Family law, another term I prefer to “divorce,” constitutes 10 to 20 percent of my practice.


I’m not sure I could do it all day every day, like some of my colleagues. But I certainly have a great deal of professional respect for many of those who do.

I am not a “divorce lawyer,” but I am a lawyer who handles divorces.

Actually, I prefer “dissolution of marriage,” the terminology employed in Chapter 452, of the Revised Missouri Statutes of Missouri.

Family law, another term I prefer to “divorce,” constitutes 10 to 20 percent of my practice.

I’m not sure I could do it all day every day, like some of my colleagues. But I certainly have a great deal of professional respect for many of those who do.

Many of my colleagues won’t touch family law. Too icky. Too emotional. Too something.

“No way.  Divorces, yech.”

But I don’t mind. Many of my good clients, or their children, their employees, or their friends, require the professional services of a lawyer who practices family law. And when they call, I am happy to assist.

There are, I believe, many general misconceptions about family law, and the dissolution of marriage process.

One I hear from lawyers who refuse do it is that it’s awful, seedy, horrible, and ungratifying work for a lawyer.

While there may be an element of truth in some instances, I would dispute such a broad characterization most of the time.

Without question, going through a dissolution of marriage can often be one of the most difficult, gut-wrenching processes a human being can endure in their lifetime.

Thus, being able to and help someone get through it, and plan and establish their new direction in life financially, personally, and as a single parent can often be quite professionally gratifying. 
In fact, some of my most fulfilling tasks in the profession have been representing someone in their dissolution of marriage.

It truly is an opportunity to help someone at a time when they desperately need a counselor, an ally and an advocate. 

Another common misconception about the dissolution of marriage process is that it results in a determination of which party has been wronged, and who the winner will be.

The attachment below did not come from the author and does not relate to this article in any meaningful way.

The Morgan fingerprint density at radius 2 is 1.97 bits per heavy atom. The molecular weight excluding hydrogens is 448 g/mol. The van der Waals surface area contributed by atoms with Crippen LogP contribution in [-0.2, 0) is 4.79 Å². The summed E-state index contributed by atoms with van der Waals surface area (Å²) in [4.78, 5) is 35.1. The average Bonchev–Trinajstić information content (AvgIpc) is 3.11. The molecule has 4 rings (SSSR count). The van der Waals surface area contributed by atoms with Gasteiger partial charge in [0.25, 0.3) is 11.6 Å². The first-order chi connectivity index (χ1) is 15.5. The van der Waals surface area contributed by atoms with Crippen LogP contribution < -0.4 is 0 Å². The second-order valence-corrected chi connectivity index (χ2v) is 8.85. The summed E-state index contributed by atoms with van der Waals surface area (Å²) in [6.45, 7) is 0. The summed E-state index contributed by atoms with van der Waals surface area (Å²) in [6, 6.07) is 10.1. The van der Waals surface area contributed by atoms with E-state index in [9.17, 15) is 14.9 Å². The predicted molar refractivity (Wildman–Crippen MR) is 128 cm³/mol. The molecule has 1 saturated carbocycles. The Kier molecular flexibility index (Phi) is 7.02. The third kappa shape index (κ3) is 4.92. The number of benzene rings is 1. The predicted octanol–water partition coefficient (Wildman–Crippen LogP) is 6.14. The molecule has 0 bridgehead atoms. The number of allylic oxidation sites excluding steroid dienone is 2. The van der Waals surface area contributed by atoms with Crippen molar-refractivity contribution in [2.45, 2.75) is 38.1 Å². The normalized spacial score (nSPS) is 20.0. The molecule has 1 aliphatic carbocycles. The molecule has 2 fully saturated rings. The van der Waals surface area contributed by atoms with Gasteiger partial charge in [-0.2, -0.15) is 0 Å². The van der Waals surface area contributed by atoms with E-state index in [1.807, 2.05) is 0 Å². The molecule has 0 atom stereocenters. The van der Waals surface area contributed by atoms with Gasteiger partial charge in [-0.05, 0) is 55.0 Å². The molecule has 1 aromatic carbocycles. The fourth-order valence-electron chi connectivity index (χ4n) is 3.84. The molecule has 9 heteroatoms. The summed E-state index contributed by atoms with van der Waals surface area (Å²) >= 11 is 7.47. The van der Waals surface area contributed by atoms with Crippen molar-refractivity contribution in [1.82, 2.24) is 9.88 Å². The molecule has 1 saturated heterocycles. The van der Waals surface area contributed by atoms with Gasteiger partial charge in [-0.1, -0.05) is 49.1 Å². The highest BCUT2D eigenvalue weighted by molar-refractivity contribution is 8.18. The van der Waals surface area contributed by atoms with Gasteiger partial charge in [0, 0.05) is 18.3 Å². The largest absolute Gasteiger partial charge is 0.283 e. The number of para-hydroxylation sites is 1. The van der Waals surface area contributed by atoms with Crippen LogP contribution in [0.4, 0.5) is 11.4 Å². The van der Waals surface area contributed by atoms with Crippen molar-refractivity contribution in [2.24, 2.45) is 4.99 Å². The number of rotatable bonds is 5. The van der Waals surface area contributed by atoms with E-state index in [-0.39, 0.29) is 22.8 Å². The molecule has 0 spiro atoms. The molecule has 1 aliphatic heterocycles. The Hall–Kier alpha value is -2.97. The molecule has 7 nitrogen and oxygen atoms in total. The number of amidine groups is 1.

Rarely can a winner and a loser be clearly identified.

In my honest assessment, getting caught up in who’s right and who’s wrong, who’s good and who’s bad, and who’s going to win and who’s going to lose is usually a prescription for expending a whole lot of money, experiencing a whole lot of anger, and losing a whole lot of sleep and peace of mind unnecessarily.

The process is designed to determine a fair and workable system for dividing the parties’ property and debt, and providing for the support and co-parenting of their children.   

Absent some egregious circumstance, who’s to blame for the breakup of the family usually has little to do with how those issues are resolved. 

So the sooner a party is able to focus on the important issues, and let go of their obsession with the largely unimportant issues, the better off they’ll be and the better the process will go for everyone, including themselves and their children.

Another basic truth: My experience is that, in most cases, for every criticism one party has of the other, the other party can match it, and rarely does anyone gain anything by reducing a dissolution of marriage case to a war over who can make the most complaints against the conduct or character of the other.

As I sometimes tell my clients, it’s not an athletic contest where at the end of the day one team is dancing in jubilation and the other is skulking off to the locker room with their heads hung low.
And, in my opinion, what a good lawyer should do at the outset of a dissolution of marriage case is counsel and educate their client as to what the truly important issues and goals in their case should really be, and how best to work on a fair and appropriate resolution of them so that they can get through the process and get on with their lives with the least amount of financial, personal, and emotional turmoil as possible.